The Canon EOS R3 mirrorless camera body has been around for some time now. I had not yet posted a blog on the set up of this camera as I had not been able to “play” around enough with it to enable me to settle on a set up that suits my style and type of photography. I had previously posted set ups (for nature photography) for the Canon 1DX mark II and III and also the Canon EOS R5. These blogs have had a big response. I was recently asked if I was going to post something on the R3 which has now prompted me to record the set up that I am using on the R3. The thing I really appreciate with the Canon 1D series and now the R series is the familiarity of the menu set up. If you are used to shooting with a Canon 1DX series camera and/or an R5, then the R3 is not so formidable. Most menu settings are similar or the same, but the R3 has a much more complex autofocus set up, especially with eye control. It did take me a while to try out the various options and get to a point where I am reasonably satisfied with the settings. Again I must stress that these reflect my shooting style and type of photography. Although the R3 is very much an action camera, I do sometimes shoot other types of nature photography with it like landscapes, the night sky and Macro.

The set up that I am posting covers landscape, general nature & wildlife and of course, action wildlife and bird photography. I use the Custom Shooting Modes C1, C2 and C3 for each of these types of photography respectively. I can cycle through Custom Shooting Modes C1, C2 and C3 by pressing the M-Fn button (See Custom Controls C.Fn.6)

The attached links to the PDF are below.   The PDF document is tabulated by C1, C2 and C3 columns and this is done by menu item. I have coloured the menu functions according to the colour on the camera LCD when activating the menu. Menu items that are in light green are included in the customised set up of  “My Menu”. Note that the set up is for Firmware version 1.2.2

Tabulated Canon R3 Settings PDF

Some random comments and other options

1.  The R3 also has an option for Optical Viewfinder exposure simulation. You can activate this in Red #9 called OVF sim. view assist. It does improve the image in the viewfinder by improving the dynamic range, but will not be representative of the actual exposure. Another thing is that the histogram is not shown. Have not been able to find a way to see the histogram. I use that extensively for exposure, particularly in manual mode.

2.   For picture style (Red#4)  I use Standard but increase the contrast by 1. This helps prevent over-exposure of the whites.   

3.   For screen info settings (Red#9) which is in the sub menu of Shooting info. disp. only 3,4 and 6 are activated. This is very much a personal thing. Don’t like too many to have to scroll through.

4.   Lens electronic MF (Purple#6). Handy to have set on “One-shot – enabled”  especially for use with the RF 100mm f/2.8L IS USM Macro lens.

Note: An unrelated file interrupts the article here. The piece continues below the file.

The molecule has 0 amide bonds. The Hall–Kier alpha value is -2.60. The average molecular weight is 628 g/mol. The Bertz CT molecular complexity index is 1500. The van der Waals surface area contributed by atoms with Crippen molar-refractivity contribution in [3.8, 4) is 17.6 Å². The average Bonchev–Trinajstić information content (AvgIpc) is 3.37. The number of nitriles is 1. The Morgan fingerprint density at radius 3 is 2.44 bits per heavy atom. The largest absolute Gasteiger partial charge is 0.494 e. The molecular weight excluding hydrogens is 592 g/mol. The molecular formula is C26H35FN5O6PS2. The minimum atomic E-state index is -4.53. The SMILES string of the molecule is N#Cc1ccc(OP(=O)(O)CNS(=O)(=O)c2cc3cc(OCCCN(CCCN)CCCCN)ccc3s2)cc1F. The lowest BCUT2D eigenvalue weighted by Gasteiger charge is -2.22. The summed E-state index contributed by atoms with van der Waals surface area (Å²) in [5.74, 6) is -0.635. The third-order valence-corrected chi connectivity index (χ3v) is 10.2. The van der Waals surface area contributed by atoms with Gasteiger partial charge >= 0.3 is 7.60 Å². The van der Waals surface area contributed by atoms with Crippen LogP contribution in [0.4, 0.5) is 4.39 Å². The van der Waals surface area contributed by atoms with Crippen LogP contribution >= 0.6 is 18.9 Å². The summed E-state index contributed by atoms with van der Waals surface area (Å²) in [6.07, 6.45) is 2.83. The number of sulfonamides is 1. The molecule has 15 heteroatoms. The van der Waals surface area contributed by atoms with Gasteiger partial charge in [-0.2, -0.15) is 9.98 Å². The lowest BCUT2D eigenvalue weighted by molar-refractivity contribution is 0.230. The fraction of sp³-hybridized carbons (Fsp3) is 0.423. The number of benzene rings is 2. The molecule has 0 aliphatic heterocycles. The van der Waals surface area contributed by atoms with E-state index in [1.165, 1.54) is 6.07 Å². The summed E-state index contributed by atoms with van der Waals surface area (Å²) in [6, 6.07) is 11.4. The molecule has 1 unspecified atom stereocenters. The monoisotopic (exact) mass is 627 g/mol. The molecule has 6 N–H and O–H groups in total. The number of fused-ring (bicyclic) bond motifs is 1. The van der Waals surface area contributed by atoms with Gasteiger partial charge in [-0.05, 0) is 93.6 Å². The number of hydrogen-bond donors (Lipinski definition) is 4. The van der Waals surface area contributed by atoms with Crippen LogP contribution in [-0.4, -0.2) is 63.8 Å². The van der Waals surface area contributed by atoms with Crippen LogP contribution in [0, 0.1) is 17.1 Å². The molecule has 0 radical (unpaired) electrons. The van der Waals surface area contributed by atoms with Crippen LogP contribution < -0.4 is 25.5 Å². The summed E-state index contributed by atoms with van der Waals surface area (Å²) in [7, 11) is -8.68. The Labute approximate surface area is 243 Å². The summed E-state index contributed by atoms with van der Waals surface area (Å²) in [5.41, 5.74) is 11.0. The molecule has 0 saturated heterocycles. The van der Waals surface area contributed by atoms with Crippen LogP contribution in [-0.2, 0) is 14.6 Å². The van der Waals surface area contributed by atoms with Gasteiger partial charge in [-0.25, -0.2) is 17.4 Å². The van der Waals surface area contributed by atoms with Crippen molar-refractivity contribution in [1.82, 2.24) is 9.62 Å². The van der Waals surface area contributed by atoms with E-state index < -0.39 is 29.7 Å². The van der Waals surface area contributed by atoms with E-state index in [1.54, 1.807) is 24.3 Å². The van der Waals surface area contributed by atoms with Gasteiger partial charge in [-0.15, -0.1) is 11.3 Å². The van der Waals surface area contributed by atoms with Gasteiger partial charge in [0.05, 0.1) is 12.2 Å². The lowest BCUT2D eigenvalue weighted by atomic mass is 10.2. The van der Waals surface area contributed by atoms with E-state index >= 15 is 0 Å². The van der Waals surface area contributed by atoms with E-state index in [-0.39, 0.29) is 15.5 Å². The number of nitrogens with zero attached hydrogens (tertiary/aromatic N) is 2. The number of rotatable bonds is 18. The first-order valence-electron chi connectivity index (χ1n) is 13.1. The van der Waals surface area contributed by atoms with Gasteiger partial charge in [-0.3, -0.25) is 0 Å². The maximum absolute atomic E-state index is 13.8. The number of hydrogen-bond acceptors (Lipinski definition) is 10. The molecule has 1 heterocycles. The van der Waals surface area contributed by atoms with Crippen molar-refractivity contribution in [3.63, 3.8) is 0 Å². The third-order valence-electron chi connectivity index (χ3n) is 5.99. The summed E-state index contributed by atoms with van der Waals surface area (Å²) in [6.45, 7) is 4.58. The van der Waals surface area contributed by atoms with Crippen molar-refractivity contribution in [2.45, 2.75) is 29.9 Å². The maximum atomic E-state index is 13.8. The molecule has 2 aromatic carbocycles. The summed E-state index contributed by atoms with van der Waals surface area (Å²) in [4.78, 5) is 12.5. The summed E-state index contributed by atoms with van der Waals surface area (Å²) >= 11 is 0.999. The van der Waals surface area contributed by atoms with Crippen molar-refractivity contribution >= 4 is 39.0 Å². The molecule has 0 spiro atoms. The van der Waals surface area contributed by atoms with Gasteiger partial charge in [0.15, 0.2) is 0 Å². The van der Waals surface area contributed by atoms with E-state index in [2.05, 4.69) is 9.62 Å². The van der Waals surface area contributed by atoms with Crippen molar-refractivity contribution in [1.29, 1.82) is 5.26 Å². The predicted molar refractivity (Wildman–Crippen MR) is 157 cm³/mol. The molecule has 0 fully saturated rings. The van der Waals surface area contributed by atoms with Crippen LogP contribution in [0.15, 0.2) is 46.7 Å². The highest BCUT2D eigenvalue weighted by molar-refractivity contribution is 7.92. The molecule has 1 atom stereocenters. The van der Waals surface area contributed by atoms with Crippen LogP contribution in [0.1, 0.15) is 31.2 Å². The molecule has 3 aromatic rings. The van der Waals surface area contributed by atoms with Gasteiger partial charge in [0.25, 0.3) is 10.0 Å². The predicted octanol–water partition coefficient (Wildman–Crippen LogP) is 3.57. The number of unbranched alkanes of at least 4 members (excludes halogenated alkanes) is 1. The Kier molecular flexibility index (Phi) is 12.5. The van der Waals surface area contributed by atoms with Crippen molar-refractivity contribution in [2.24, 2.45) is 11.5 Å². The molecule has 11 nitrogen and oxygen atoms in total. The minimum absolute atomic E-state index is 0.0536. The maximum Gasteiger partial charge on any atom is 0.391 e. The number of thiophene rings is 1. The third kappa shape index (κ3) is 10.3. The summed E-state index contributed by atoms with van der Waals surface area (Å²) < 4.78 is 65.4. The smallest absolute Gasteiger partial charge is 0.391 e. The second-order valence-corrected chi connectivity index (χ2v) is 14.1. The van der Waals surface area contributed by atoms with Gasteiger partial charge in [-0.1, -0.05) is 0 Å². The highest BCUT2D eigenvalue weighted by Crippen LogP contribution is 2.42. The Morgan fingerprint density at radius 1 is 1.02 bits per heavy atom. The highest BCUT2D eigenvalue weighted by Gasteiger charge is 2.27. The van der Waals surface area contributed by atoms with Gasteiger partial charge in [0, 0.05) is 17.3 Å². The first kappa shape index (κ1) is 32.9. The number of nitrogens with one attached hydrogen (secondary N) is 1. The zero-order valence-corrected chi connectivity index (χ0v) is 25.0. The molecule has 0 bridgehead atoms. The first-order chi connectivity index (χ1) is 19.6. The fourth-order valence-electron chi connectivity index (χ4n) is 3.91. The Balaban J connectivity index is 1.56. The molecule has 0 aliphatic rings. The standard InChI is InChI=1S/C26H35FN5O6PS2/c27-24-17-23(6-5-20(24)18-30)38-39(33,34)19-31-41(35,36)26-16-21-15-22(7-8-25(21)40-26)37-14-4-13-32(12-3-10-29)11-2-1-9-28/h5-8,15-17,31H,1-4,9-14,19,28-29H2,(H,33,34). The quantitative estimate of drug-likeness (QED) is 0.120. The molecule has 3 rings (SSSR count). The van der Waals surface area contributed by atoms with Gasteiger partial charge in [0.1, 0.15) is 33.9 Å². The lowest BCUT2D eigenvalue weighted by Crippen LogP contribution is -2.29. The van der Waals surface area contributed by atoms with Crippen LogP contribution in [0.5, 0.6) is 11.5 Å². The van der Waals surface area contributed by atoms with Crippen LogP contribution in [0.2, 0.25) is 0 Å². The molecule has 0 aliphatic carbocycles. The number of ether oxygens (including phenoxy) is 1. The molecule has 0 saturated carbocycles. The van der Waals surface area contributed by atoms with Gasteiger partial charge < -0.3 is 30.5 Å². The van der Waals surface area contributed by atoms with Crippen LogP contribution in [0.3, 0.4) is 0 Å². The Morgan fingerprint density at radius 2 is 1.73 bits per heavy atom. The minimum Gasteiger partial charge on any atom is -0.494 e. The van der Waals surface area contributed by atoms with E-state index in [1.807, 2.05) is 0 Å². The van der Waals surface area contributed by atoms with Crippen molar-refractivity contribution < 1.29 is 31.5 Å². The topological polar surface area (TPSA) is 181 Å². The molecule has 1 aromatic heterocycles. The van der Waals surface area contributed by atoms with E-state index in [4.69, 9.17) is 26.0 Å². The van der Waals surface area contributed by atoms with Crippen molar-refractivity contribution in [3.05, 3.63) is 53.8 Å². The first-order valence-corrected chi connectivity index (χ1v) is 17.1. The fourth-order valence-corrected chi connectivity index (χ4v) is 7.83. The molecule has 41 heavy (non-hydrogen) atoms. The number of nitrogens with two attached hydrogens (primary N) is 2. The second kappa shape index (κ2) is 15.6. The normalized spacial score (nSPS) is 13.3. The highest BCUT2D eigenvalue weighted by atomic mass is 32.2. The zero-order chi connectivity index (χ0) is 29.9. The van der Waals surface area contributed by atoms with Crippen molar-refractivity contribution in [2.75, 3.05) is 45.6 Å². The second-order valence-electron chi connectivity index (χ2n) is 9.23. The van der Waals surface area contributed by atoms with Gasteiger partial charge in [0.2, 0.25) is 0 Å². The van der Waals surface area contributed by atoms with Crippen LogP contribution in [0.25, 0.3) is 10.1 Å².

5.   Card recording. Prefer having the camera read to one card until it is full and then automatically change to the other card. As I use a fairly high capacity CF express card, I very rarely need the second card (SD HC). The CF Express card reads faster so good for high speed still shots and 4K video. I use the SD card for something else. (see later). Some prefer to record stills and video on different cards. If the two cards were the same then this would work well. Wish Canon would do that.

6.    The R3 also has the option of shooting at 195fps for a max of 50 images. Push the Drive-AF button and select the “Custom high speed cont.” By pushing the info button you can then set speed and time.

7.   There is another way to set up the autofocusing of your camera by using three button back focus. You can program the AF-ON, the * and the AF point selection buttons to do different things. You can use the AF-ON button for Metering and AF start . The * button for Eye detection AF covering the whole frame and the AF point selection button to start AF with Eye Control. I have found Eye control works well if you have done numerous calibrations and it is a good way to start your initial AF off.  However, I have gone back to my usual settings and have the SET button programmed to switch the Eye control on and off. I also have the M-Fn.2 button set to start and stop tracking. Most options are covered. I also find my usual way more convenient as I do use the camera for a few kinds of shooting. I think if I exclusively did action shooting, then I may go for the three button back focus options.

8.   It is a very good camera for high ISO shooting so I use it for night photography and astro. (lower resolution usually gives less noise). This is where the SD card slot comes in handy.  I have two low capacity SD cards and I record all the settings from the above tabulated settings on one and a set of different settings for night/astro on another. If I am going out to do night photography I just insert the relevant SD card and load those settings on the camera. (Yellow #5).  To get back to my normal settings I just load the settings from the other SD card. Just need to remember to switch off the IS and AF buttons on the lens!

The R3 is a marvellous camera and there are no doubt many ways to set it up.I hope this will help some photographers  – maybe as a starting point. I just wish it also had a 45/50MP sensor and kept all its features – just maybe an R1.